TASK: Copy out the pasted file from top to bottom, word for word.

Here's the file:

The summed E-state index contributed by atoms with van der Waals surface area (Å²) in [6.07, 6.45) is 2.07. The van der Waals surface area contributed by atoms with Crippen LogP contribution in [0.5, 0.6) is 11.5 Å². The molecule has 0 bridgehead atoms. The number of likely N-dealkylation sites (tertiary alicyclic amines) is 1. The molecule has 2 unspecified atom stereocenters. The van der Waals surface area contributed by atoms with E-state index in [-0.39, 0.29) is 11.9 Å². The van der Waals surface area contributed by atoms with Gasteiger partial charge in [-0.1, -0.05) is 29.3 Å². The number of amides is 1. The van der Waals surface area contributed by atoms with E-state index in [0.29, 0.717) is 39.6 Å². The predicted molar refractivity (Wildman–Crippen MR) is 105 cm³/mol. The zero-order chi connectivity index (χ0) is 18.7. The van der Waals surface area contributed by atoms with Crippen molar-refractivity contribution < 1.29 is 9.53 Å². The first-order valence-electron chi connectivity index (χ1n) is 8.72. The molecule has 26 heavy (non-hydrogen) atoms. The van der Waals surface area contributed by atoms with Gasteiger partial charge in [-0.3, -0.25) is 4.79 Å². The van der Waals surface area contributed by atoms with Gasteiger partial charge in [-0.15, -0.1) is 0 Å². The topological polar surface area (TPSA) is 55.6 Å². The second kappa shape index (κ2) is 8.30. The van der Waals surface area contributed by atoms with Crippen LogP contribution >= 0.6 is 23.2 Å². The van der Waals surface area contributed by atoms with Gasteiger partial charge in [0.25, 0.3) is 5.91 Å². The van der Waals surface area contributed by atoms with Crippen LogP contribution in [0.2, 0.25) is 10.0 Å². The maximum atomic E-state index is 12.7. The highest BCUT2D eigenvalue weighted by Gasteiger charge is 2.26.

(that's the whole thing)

The summed E-state index contributed by atoms with van der Waals surface area (Å²) in [6.07, 6.45) is 2.07. The van der Waals surface area contributed by atoms with Crippen LogP contribution in [0.5, 0.6) is 11.5 Å². The molecule has 0 bridgehead atoms. The number of likely N-dealkylation sites (tertiary alicyclic amines) is 1. The molecule has 2 unspecified atom stereocenters. The van der Waals surface area contributed by atoms with E-state index in [-0.39, 0.29) is 11.9 Å². The van der Waals surface area contributed by atoms with Gasteiger partial charge in [-0.1, -0.05) is 29.3 Å². The number of amides is 1. The van der Waals surface area contributed by atoms with E-state index in [0.29, 0.717) is 39.6 Å². The predicted molar refractivity (Wildman–Crippen MR) is 105 cm³/mol. The zero-order chi connectivity index (χ0) is 18.7. The van der Waals surface area contributed by atoms with Crippen molar-refractivity contribution < 1.29 is 9.53 Å². The first-order valence-electron chi connectivity index (χ1n) is 8.72. The molecule has 26 heavy (non-hydrogen) atoms. The van der Waals surface area contributed by atoms with Gasteiger partial charge in [-0.3, -0.25) is 4.79 Å². The van der Waals surface area contributed by atoms with Gasteiger partial charge in [-0.15, -0.1) is 0 Å². The topological polar surface area (TPSA) is 55.6 Å². The second kappa shape index (κ2) is 8.30. The van der Waals surface area contributed by atoms with Crippen LogP contribution >= 0.6 is 23.2 Å². The van der Waals surface area contributed by atoms with Gasteiger partial charge in [0.25, 0.3) is 5.91 Å². The van der Waals surface area contributed by atoms with Crippen LogP contribution in [0.2, 0.25) is 10.0 Å². The maximum atomic E-state index is 12.7. The highest BCUT2D eigenvalue weighted by Gasteiger charge is 2.26.